I have three mice—one is hooked up to work, sitting on a mouse jiggler. This way I can go brew a coffee in the kitchen and don’t need to log in again when I return to my desk. The second mouse is for safety, in case my Bluetooth Logitech runs out of juice. Mainly I use a Logitech G502 X Plus, where I can customise every function. Copy-and-Paste is on left+right on the mouse wheel—once you use it, you won’t go back. Beside that, I have a Keychron and a YMDK 96 percent keyboard, all with Glorious Pandas and modded. The Keychron I use mainly to play Dota 2. I logged around 4000 hours on Dota with the Keychron, and my brain refuses to use the Moonlander with the game, so I don’t force it.
I’ve also got four Govee light bars, so I can easily change the light settings depending on my mood. They are behind the monitors, and it’s great to adjust the brightness in the evening.
And what software?
Autodesk Maya, RV, and Sublime Text would be the most common apps I use on a daily basis. Zulip for chats and Shotgun as the main tool to schedule, monitor, and review the work we do. For automation I currently look to AutoHotkey v2, and I use Total Commander at work to manage files and to browse the file system.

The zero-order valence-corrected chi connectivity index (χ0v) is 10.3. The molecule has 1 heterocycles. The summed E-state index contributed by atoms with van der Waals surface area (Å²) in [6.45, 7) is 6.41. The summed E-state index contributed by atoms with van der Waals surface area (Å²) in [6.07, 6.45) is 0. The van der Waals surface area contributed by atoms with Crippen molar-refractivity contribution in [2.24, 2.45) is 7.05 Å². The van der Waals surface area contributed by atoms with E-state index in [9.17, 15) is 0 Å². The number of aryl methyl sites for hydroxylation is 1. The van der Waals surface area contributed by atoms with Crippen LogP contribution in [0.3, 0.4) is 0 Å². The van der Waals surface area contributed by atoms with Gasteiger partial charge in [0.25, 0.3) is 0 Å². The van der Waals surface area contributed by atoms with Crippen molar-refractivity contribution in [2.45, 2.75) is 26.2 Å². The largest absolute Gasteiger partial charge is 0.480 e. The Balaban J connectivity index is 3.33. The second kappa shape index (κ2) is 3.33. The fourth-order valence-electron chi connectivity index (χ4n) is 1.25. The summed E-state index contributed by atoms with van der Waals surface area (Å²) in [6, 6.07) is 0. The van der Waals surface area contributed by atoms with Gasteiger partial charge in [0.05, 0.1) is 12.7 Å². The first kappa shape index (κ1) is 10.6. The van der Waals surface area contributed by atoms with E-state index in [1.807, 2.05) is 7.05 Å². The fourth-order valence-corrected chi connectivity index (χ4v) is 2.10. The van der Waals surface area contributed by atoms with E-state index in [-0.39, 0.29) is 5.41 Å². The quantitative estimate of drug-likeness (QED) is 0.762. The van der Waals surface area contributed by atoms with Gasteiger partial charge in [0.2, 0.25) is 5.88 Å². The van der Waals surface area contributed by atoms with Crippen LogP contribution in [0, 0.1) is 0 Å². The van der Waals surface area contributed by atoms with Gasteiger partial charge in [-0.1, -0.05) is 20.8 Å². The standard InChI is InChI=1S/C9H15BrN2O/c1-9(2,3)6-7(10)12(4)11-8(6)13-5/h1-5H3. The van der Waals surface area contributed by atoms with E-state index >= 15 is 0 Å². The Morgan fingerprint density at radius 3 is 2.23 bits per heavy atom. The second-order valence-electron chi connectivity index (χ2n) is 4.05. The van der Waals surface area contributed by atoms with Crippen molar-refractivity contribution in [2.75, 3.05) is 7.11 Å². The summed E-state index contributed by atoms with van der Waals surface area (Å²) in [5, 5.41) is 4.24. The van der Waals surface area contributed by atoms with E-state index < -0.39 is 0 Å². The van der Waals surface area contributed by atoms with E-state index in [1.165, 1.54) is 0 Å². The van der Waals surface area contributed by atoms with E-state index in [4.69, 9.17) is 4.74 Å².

What’s your keyboard setup like? Do you use a custom layout or custom keycaps?
Where to start…I had the desire to use the arrow button with my thumb, so I mocked up a design and got it printed by a company. I quickly realized that I wanted my own 3D printer so I could prototype the ergonomic aspects. So I changed the arrow buttons, making them taller and easily reachable with my thumbs and fun to press.
The next stage was the wedge from the community, which I made taller and able to get the thumb cluster down. So the max angle of the default Moonlander is the angle I currently use. So far, so good. But I wanted a rotary wheel for work. I am an animator and either animate or review a lot, so whether I use a mouse or a Wacom, it is quite useful and fun to have a bigger rotary device to quickly go frame by frame, like an editor would. It’s a bit of a niche requirement, to be fair. For symmetry I added one to the right as well, mainly just for volume control. So those boards are the GB4 from Picatea.